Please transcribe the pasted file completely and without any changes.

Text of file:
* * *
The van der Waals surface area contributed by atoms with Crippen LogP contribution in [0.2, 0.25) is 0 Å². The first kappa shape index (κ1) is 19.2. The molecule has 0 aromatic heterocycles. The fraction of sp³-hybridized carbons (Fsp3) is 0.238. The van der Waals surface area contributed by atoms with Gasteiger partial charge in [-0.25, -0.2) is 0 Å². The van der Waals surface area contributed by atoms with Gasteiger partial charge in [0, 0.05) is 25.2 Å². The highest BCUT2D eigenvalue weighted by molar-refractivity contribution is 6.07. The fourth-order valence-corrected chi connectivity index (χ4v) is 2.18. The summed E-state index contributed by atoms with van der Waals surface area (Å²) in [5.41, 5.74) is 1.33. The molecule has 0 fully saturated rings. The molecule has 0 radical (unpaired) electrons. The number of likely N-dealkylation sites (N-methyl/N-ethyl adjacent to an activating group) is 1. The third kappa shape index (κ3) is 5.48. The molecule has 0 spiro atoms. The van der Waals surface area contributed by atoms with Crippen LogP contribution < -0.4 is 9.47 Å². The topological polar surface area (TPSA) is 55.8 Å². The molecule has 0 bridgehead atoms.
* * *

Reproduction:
The van der Waals surface area contributed by atoms with Crippen LogP contribution in [0.2, 0.25) is 0 Å². The first kappa shape index (κ1) is 19.2. The molecule has 0 aromatic heterocycles. The fraction of sp³-hybridized carbons (Fsp3) is 0.238. The van der Waals surface area contributed by atoms with Gasteiger partial charge in [-0.25, -0.2) is 0 Å². The van der Waals surface area contributed by atoms with Gasteiger partial charge in [0, 0.05) is 25.2 Å². The highest BCUT2D eigenvalue weighted by molar-refractivity contribution is 6.07. The fourth-order valence-corrected chi connectivity index (χ4v) is 2.18. The summed E-state index contributed by atoms with van der Waals surface area (Å²) in [5.41, 5.74) is 1.33. The molecule has 0 fully saturated rings. The molecule has 0 radical (unpaired) electrons. The number of likely N-dealkylation sites (N-methyl/N-ethyl adjacent to an activating group) is 1. The third kappa shape index (κ3) is 5.48. The molecule has 0 spiro atoms. The van der Waals surface area contributed by atoms with Crippen LogP contribution < -0.4 is 9.47 Å². The topological polar surface area (TPSA) is 55.8 Å². The molecule has 0 bridgehead atoms.